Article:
Senator Larry Crowder
ALAMOSA — Larry Crowder, freshman legislator from the newly created Senate District 35, is not wasting any time at the state capitol.
Disproving the notion of a lengthy learning curve, Crowder familiarized himself with his new role right after the election last November and has introduced several pieces of legislation since being sworn into office last month.
Crowder is a Republican, San Luis Valley resident, cattle rancher and military veteran who worked as a veterans service officer in the Valley before taking office in January.
“I get along with everybody,” he said in a Monday interview before returning to the capitol for the week. “I can reach across the aisle without a problem.”
He said the motivation driving him in Denver is doing what is best for the people he represents in Senate District 35, which includes the six San Luis Valley counties plus 10 other southern Colorado counties.
He also believes in accentuating his strengths.
“My strengths are veterans or farming and cattle. It’s not in anybody’s best interests to go out of your strengths.”
The pieces of legislation he has introduced illustrate that point.
His first piece of legislation last month was to expand the cemetery at the Colorado State Veterans Center, Homelake. The legislation is now going through appropriations, and if it passes that hurdle, Crowder believes it has an excellent shot at approval.
“We are in pretty good shape,” he said.
Only three gravesites are currently available at Homelake, and Crowder’s legislation would add 80 more.
“The community stepped up to the plate and did $235,000 worth of land leveling and paving. We are getting closer,” Crowder said.
He said former long-time state legislator Lewis Entz has been a big help in moving this legislation forward.
While the Homelake legislation promotes expansion, another bill proposed by Crowder would halt expansion — of the military in Pinon Canyon, Las Animas County.
“There’s a threat of expansion, and I am trying to eliminate that threat,” he said. “The bill I have crafted on that if we cannot get this expansion ceased, we will attempt to purchase it back.”
The bill would create a revenue stream the governor and attorney general could use to negotiate a purchase with the U.S. Army, “but hopefully we can get it to the point where we can cease the expansion threat.”
Crowder said as a veteran he is pro military, but this is an issue of personal property rights.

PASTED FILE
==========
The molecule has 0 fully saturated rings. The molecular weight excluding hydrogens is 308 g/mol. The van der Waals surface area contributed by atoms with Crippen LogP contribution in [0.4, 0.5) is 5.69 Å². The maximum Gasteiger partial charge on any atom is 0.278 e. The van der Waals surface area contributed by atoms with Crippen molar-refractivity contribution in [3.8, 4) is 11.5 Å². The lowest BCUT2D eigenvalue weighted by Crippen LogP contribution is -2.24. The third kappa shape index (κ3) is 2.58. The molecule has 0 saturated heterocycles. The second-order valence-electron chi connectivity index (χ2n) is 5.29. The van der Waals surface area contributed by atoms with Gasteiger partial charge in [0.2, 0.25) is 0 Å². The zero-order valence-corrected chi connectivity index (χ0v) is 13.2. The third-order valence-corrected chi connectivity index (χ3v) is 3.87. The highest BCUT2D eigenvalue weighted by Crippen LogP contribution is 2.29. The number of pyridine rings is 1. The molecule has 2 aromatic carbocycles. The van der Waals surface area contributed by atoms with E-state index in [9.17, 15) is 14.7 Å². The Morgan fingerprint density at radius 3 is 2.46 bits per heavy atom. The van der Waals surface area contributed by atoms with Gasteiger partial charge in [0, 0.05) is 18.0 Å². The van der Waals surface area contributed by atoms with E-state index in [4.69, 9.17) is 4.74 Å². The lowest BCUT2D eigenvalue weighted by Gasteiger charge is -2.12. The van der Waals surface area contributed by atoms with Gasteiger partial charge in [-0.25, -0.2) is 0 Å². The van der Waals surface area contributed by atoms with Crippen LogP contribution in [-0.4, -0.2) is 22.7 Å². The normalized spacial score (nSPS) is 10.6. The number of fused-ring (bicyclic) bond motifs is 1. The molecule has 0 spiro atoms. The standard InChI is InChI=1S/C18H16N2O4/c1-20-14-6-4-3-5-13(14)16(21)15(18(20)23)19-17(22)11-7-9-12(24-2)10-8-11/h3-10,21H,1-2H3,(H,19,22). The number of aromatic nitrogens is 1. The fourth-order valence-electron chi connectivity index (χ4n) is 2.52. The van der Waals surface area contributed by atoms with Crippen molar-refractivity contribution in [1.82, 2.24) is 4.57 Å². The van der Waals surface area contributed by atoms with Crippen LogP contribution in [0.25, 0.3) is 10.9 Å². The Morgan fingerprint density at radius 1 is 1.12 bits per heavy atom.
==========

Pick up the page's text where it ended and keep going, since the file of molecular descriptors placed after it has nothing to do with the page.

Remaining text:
A veteran-related bill Crowder has not yet brought forth but is working on would assist spouses of veterans after they have passed away. Crowder said a veteran might not have been able to afford life insurance and the spouse might not qualify for a pension, so when the veteran passes away, the spouse is left with virtually nothing. Crowder would like to expend the benefits of the Homestead Act to spouses of veterans for three years after the veteran dies.
In a fourth bill Crowder would reintroduce the black-footed ferret, the natural enemy of prairie dogs and gophers that have become a huge problem in farming and ranching communities in Crowder’s senate district. The Colorado Cattlemen’s Association requested Crowder’s assistance with this legislation.
Crowder is also co-sponsoring legislation that would promote hemp development in Colorado as an agricultural product. The low-water-use hemp would be raised, harvested and baled much like alfalfa and shipped out for processing. It would be suitable for growing in the San Luis Valley and other parts of Crowder’s senate district.
“I think there’s a future for it.”
Crowder has also weighed in on gun control, civil unions and healthcare issues.
“I am very pro Second Amendment,” Crowder said. He said he would oppose gun control measures.
“I am not comfortable infringing on anybody’s rights with gun restrictions.”
He said the hundreds of people killed in the 9/11 attacks were killed without a shot fired.
“The evil exists, but the weapon itself is inert matter.”
Regarding civil union legislation, Crowder said he had no problem with what was in the legislation but was concerned about what was left out. He said he opposed it for that reason. He said he believed everyone should have equal rights. He was concerned that churches were not afforded enough protection in the legislation to follow their core beliefs, nor were adoption agencies where parents might have specified their children would be adopted to heterosexual couples.
“I believe in being very transparent,” Crowder said.
He added, “I am for the veterans and military community and health and human services.”
He supports Medicaid expansion from 100 to 133 percent of federal poverty level.
“I think it would help a lot of people in this region.”
Crowder said although he is a strong Republican and believes in limiting government, he believes as an elected senator he must represent everyone in his district.
“You can’t say ‘I am just here to represent the Republicans.’ You have got to represent everybody, and you’ve got to represent everybody equally and do what is best for the district.”
He and State Representative Ed Vigil, a Democrat who represents the house district encompassing the San Luis Valley, are working together on issues affecting their region and will co-host a town hall meeting in the Valley in March.